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McConnell warns Democrats against killing filibuster

POLITICO logo POLITICO 8/22/2019 By Quint Forgey
Mitch McConnell wearing a suit and tie: Senate Majority Leader Mitch McConnell warned Democrats that they would come to regret an attempt to abolish the legislative filibuster. © Win McNamee/Getty Images Senate Majority Leader Mitch McConnell warned Democrats that they would come to regret an attempt to abolish the legislative filibuster.

Senate Majority Leader Mitch McConnell on Thursday issued a forceful defense of the legislative filibuster, the Senate's 60-vote threshold that Democratic lawmakers and presidential candidates have expressed a new willingness to abolish.

“The legislative filibuster is directly downstream from our founding tradition. If that tradition frustrates the whims of those on the far left, it is their half-baked proposals and not the centuries-old wisdom that need retooling,” the Kentucky Republican wrote in a New York Times op-ed.

“No Republican has any trouble imagining the laundry list of socialist policies that 51 Senate Democrats would happily inflict on Middle America in a filibuster-free Senate,” McConnell wrote. “In this country, radical changes face a high bar by design. It is telling that today’s left-wing activists would rather lower that bar than produce ideas that can meet it.”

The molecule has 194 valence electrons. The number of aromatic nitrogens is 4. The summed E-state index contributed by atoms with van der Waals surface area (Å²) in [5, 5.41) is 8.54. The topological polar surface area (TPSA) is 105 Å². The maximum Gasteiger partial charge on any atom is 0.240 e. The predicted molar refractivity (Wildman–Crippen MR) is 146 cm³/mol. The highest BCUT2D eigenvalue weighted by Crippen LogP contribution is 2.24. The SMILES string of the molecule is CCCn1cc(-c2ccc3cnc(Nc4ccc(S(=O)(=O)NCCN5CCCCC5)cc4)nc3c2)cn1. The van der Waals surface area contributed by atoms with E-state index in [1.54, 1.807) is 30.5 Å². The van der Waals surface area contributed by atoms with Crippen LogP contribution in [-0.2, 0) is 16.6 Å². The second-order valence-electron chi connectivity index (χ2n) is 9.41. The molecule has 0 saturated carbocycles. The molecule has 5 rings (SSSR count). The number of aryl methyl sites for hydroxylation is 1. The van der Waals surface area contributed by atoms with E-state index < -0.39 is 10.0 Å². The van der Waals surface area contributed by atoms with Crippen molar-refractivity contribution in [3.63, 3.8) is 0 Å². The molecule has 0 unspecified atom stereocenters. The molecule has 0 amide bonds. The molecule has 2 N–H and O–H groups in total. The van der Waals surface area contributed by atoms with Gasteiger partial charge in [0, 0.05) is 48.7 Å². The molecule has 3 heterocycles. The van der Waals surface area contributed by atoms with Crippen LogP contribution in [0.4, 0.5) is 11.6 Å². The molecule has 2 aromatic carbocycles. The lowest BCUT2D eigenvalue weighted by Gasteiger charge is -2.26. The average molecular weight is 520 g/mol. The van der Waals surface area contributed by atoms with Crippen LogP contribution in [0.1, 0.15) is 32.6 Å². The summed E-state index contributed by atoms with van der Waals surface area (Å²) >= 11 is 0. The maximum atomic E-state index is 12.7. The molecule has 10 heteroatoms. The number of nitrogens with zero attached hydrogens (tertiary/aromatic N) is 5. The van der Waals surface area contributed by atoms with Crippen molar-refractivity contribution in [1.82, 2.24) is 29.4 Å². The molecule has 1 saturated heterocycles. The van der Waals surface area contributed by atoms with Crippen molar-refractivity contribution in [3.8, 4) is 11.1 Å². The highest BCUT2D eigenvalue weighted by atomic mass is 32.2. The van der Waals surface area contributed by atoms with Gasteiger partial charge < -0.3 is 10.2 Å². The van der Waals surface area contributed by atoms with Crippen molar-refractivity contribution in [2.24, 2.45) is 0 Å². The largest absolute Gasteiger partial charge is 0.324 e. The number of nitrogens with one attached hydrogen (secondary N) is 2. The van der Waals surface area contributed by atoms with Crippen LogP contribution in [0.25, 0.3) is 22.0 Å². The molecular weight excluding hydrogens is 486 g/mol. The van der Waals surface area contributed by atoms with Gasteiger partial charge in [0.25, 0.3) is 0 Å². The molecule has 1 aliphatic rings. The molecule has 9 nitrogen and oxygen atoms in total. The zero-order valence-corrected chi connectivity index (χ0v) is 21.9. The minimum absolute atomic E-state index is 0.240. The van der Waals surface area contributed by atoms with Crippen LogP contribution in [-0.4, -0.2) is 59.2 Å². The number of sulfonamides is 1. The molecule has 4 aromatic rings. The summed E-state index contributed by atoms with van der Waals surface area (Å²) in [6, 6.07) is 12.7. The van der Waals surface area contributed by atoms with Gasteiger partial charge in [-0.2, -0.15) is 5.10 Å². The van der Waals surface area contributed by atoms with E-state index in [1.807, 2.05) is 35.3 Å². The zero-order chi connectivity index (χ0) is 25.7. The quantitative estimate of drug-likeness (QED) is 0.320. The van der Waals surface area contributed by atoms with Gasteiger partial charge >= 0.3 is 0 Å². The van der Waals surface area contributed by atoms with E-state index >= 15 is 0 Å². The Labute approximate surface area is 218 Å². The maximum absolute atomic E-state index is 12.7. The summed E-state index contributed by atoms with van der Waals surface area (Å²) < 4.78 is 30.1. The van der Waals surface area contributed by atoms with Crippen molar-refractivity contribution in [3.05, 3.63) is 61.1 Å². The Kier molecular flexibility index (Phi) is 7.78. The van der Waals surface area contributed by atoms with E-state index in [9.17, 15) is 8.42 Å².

Some 2020 Democrats have said on the campaign trail that they would be open to killing the filibuster, with Sen. Elizabeth Warren (D-Mass.) remarking that “everything stays on the table.” Senate Minority Leader Chuck Schumer (D-N.Y.) recently echoed that sentiment when asked whether Democrats would abolish the filibuster if they reclaim the chamber in 2020.

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“I hope the saner voices among Democrats can help their compatriots see reason. Unless and until that happens, Americans must never let this radical movement gain enough power to vandalize the Senate,” McConnell wrote. “If future Democrats shortsightedly decide to reduce the Senate to majority rule, we’ll have lost a key safeguard of American government.”

McConnell also warned that Democrats would come to regret the effort, just as some in the party have soured on the 2013 move by then-Senate Majority Leader Harry Reid (D-Nev.) to change Senate rules to get rid of the filibuster for most presidential appointees. Senate Republicans, led by McConnell, subsequently abolished the filibuster for Supreme Court nominees in 2017, clearing the path for the confirmations of Supreme Court Justices Neil Gorsuch and Brett Kavanaugh.

“In 2017, we took the Reid precedent to its logical conclusion, covering all nominations up to and including the Supreme Court,” McConnell wrote. “So this is the legacy of the procedural avalanche Democrats set off: Justice Neil Gorsuch, Justice Brett Kavanaugh and 43 new lifetime circuit judges — the most ever at this point in a presidency. The consequences of taking Senator Reid’s advice will haunt liberals for decades.”

Reid called for abolishing the legislative filibuster earlier this month in his own Times op-ed.

“If a Democratic president wants to tackle the most important issues facing our country, then he or she must have the ability to do so — and that means curtailing Republicans’ ability to stifle the will of the American people,” he wrote. “It’s time to allow a simple majority vote instead of the 60-vote threshold now required for legislation.”

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